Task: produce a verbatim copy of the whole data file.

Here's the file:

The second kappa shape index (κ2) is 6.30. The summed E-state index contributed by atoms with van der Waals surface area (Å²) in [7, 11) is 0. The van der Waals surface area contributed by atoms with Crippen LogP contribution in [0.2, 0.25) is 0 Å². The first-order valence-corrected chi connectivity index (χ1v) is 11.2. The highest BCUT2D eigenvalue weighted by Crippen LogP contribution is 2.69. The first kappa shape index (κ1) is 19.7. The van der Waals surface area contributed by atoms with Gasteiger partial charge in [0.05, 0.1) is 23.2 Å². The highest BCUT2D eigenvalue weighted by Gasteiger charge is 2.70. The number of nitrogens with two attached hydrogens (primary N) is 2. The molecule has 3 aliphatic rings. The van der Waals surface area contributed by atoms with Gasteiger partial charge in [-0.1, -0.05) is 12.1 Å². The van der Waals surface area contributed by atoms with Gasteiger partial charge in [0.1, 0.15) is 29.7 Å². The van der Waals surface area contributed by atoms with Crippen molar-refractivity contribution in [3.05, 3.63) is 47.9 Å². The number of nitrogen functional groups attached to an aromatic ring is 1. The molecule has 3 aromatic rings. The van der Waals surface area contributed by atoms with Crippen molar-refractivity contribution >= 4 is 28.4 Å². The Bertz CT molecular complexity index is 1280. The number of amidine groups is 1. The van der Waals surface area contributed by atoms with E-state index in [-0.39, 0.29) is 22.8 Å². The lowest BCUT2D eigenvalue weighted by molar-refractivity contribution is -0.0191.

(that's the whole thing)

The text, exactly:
The second kappa shape index (κ2) is 6.30. The summed E-state index contributed by atoms with van der Waals surface area (Å²) in [7, 11) is 0. The van der Waals surface area contributed by atoms with Crippen LogP contribution in [0.2, 0.25) is 0 Å². The first-order valence-corrected chi connectivity index (χ1v) is 11.2. The highest BCUT2D eigenvalue weighted by Crippen LogP contribution is 2.69. The first kappa shape index (κ1) is 19.7. The van der Waals surface area contributed by atoms with Gasteiger partial charge in [0.05, 0.1) is 23.2 Å². The highest BCUT2D eigenvalue weighted by Gasteiger charge is 2.70. The number of nitrogens with two attached hydrogens (primary N) is 2. The molecule has 3 aliphatic rings. The van der Waals surface area contributed by atoms with Gasteiger partial charge in [-0.1, -0.05) is 12.1 Å². The van der Waals surface area contributed by atoms with Gasteiger partial charge in [0.1, 0.15) is 29.7 Å². The van der Waals surface area contributed by atoms with Crippen molar-refractivity contribution in [3.05, 3.63) is 47.9 Å². The number of nitrogen functional groups attached to an aromatic ring is 1. The molecule has 3 aromatic rings. The van der Waals surface area contributed by atoms with Crippen molar-refractivity contribution >= 4 is 28.4 Å². The Bertz CT molecular complexity index is 1280. The number of amidine groups is 1. The van der Waals surface area contributed by atoms with E-state index in [-0.39, 0.29) is 22.8 Å². The lowest BCUT2D eigenvalue weighted by molar-refractivity contribution is -0.0191.